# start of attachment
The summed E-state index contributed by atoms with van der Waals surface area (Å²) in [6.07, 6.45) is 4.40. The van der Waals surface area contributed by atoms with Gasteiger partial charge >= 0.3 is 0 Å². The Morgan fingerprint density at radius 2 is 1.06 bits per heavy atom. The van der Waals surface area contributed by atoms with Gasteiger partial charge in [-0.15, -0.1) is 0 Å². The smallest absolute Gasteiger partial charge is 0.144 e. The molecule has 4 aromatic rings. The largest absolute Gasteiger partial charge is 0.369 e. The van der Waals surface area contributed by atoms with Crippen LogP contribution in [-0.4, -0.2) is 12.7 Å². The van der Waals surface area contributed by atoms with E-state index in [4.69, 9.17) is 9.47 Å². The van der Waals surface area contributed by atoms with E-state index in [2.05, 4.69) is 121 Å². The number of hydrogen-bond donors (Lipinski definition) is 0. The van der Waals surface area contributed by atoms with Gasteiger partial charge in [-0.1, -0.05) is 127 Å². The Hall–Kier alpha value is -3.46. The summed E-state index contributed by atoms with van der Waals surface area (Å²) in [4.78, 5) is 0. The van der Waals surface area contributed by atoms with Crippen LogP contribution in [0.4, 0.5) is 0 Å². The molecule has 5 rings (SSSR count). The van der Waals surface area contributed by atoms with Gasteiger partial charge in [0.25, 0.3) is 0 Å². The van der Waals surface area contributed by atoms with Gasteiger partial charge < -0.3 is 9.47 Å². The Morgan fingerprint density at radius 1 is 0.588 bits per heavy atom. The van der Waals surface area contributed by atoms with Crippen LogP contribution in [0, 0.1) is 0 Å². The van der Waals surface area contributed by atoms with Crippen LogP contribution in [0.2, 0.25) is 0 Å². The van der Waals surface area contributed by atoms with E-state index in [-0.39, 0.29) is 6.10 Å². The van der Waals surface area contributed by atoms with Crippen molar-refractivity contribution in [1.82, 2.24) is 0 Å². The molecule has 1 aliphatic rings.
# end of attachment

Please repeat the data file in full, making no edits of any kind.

The summed E-state index contributed by atoms with van der Waals surface area (Å²) in [6.07, 6.45) is 4.40. The van der Waals surface area contributed by atoms with Gasteiger partial charge >= 0.3 is 0 Å². The Morgan fingerprint density at radius 2 is 1.06 bits per heavy atom. The van der Waals surface area contributed by atoms with Gasteiger partial charge in [-0.15, -0.1) is 0 Å². The smallest absolute Gasteiger partial charge is 0.144 e. The molecule has 4 aromatic rings. The largest absolute Gasteiger partial charge is 0.369 e. The van der Waals surface area contributed by atoms with Crippen LogP contribution in [-0.4, -0.2) is 12.7 Å². The van der Waals surface area contributed by atoms with E-state index in [4.69, 9.17) is 9.47 Å². The van der Waals surface area contributed by atoms with E-state index in [2.05, 4.69) is 121 Å². The number of hydrogen-bond donors (Lipinski definition) is 0. The van der Waals surface area contributed by atoms with Gasteiger partial charge in [-0.1, -0.05) is 127 Å². The Hall–Kier alpha value is -3.46. The summed E-state index contributed by atoms with van der Waals surface area (Å²) in [4.78, 5) is 0. The van der Waals surface area contributed by atoms with Crippen LogP contribution in [0.4, 0.5) is 0 Å². The molecule has 5 rings (SSSR count). The van der Waals surface area contributed by atoms with Gasteiger partial charge in [0.25, 0.3) is 0 Å². The van der Waals surface area contributed by atoms with Gasteiger partial charge < -0.3 is 9.47 Å². The Morgan fingerprint density at radius 1 is 0.588 bits per heavy atom. The van der Waals surface area contributed by atoms with Crippen LogP contribution in [0, 0.1) is 0 Å². The van der Waals surface area contributed by atoms with Crippen LogP contribution in [0.2, 0.25) is 0 Å². The van der Waals surface area contributed by atoms with E-state index in [-0.39, 0.29) is 6.10 Å². The van der Waals surface area contributed by atoms with Crippen molar-refractivity contribution in [1.82, 2.24) is 0 Å². The molecule has 1 aliphatic rings.